For the first time since July of this year, Pakistan reported 1078 cases in a single day. Having learnt and recovered from the first wave, the government continues to implement protocols that serve to limit the transmission rates of the country. However, if the public’s apathetic attitude towards the second wave and the pandemic at large doesn’t change, we cannot expect the situation to get better. Instead we will see public health start to deteriorate, the total number of deaths increase and our international standing on crisis management worsen.

Recently, the government has implemented hundreds of smart lockdowns, made the use of masks mandatory, endorsed random periodic sampling in public institutions, ramping up airport security and the like. Any violation of said behavioural procedures is subject to financial penalties as well. As such, it is evident that institutionally, the government is doing whatever it can to eliminate potential harms and dangers to the nation. The only aspect that is lacking is implementation and public adherence to the new laws.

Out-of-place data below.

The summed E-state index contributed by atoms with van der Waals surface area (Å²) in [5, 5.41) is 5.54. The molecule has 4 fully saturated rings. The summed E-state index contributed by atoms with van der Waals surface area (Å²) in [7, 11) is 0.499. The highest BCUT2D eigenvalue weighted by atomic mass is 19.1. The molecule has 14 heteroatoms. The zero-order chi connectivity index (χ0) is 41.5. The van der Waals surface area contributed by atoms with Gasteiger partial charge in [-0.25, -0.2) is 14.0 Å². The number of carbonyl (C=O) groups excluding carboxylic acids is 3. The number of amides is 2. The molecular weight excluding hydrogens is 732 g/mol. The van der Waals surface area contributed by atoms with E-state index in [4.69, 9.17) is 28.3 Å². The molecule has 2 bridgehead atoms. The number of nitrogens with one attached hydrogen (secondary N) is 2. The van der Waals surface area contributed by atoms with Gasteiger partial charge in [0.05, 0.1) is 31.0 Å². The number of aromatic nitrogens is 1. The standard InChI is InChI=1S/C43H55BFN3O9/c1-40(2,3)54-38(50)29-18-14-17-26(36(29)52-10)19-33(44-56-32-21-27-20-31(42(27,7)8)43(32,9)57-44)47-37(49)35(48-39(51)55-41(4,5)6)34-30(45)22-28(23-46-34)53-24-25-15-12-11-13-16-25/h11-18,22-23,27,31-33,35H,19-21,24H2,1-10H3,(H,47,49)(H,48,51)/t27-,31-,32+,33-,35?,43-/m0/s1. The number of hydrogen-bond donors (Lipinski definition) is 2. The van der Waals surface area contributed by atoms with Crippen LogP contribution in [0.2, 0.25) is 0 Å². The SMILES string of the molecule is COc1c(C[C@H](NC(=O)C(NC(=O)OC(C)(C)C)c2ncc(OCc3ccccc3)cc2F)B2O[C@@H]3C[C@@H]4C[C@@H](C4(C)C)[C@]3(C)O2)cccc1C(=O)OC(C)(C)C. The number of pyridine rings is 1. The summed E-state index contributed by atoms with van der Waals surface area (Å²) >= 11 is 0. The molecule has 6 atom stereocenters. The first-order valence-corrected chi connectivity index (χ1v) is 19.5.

After lockdowns were ended, a false illusion in regards to the eradication of COVID-19 was created which ended up enabling the public. Furthermore, the relief that came about from the end of pandemic induced alienation from society is one that has heavily influenced the population’s lax approach towards safety procedures. However, this cannot be condoned. If we are to return to our semblance of what a normal life was like, the ramifications of a second wave that continues to intensify needs to be forced upon the people to inspire compliance. Given that it is a matter of national safety and health, we can no longer rely on individuals to connect the dots and act accordingly. The same fear, which is still very much real, should be reiterated.

Given that the government is working to adopt a sustainable system of health security, it is our job to conform so that we can eliminate any and all risks that a pandemic poses eventually.